THE wife of Russian oligarch Boris Berezovsky won a “quickie” divorce yesterday in what lawyers speculated could be the biggest settlement in British legal history.
Second wife Galina was said to have spent only two years of the 18-year marriage with Berezovsky, whose fortune — once estimated at more than £1 billion (€1.18bn) — was built up after they had separated.
It has been reported that the exiled businessman, who did not contest the case at the High Court, was expected to pay his second wife up to £100 million, more than double the previous record of £48 million.
Frank Arndt, a lawyer at Stowe Family Law, which specialises in big money divorces, said: “The Berezovskys were married for 18 years, have two teenage children and, although estimates of the couple’s fortune vary, it is indeed likely that any settlement eventually awarded to Mrs Berezovsky will dwarf the £48 million awarded to Beverley Charman in 2008.
“However, the biggest challenge facing Mrs Berezovsky might not be the size of the eventual settlement, but how the payment of that settlement can be enforced. This is a question that has been exercising family judges of late, and much can depend upon the locations in which the couple’s assets are held.”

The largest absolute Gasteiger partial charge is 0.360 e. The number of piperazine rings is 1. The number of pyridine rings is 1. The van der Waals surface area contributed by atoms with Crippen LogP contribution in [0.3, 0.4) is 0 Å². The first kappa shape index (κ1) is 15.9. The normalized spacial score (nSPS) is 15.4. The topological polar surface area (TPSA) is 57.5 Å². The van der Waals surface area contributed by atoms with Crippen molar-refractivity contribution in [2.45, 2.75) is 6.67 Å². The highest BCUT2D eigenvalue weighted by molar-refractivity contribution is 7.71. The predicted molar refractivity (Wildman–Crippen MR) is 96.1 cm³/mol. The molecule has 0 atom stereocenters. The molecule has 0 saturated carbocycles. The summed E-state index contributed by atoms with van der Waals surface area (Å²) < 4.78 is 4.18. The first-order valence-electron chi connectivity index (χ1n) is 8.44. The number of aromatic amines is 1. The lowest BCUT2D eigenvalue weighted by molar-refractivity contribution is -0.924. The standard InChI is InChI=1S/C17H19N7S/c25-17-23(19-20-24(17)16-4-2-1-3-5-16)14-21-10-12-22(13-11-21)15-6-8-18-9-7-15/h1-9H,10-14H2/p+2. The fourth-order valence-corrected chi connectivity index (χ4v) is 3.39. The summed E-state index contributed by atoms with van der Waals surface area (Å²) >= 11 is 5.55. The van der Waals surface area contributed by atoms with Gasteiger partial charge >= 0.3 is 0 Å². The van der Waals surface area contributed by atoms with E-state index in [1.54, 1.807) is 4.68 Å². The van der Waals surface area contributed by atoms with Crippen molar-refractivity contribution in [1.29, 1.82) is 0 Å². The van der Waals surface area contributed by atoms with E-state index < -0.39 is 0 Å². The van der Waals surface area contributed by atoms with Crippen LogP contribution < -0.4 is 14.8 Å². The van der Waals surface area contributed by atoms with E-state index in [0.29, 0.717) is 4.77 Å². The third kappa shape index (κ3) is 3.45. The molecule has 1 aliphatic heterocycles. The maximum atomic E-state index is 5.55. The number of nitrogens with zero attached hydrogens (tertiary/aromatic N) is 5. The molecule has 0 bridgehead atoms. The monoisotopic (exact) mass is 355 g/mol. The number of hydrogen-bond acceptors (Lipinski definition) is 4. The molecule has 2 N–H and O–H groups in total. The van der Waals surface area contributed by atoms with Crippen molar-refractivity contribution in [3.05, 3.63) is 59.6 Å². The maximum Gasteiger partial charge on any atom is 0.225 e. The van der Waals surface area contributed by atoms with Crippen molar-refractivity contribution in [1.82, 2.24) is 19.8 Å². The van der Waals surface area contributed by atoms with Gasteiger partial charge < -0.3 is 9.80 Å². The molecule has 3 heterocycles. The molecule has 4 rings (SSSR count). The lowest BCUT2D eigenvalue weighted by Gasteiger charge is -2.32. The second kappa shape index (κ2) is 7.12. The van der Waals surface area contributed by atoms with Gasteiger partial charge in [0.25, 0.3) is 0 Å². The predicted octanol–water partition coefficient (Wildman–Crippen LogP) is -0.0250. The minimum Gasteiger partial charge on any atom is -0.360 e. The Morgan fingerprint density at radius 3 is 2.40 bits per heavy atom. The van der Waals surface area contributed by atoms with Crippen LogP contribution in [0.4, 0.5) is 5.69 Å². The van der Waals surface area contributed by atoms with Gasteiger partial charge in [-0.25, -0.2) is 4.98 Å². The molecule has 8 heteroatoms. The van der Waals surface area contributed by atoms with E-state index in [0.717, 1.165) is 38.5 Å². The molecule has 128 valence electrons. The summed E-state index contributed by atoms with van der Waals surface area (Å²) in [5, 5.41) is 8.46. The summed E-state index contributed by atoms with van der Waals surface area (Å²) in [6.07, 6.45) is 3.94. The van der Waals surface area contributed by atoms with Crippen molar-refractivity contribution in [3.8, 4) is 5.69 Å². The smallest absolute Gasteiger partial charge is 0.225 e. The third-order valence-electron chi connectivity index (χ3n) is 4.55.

Ms Berezovsky lives in London with the couple’s two teenage children, while he lives in Surrey with his girlfriend of 15 years, Yelena Gorbunova, and their two children. The couple met in 1981 when Mr Berezovsky, 64, was a professor of mathematics in Moscow earning £60 a month. He later set himself up in business as a car dealer, founding the first Mercedes dealership in the Soviet Union, then became one of the original Russian oligarchs when President Boris Yeltsin sold off state assets to favoured supporters for a fraction of their value.
He married Galina in 1991 after divorcing his first wife, Nina, with whom he has two further children.
Ms Berezovsky, 51, is said to have filed for divorce after becoming irritated at reports describing Gorbunova as the oligarch’s “wife”.
Divorce documents give the reasons for the split as the oligarch’s “unreasonable behaviour”.
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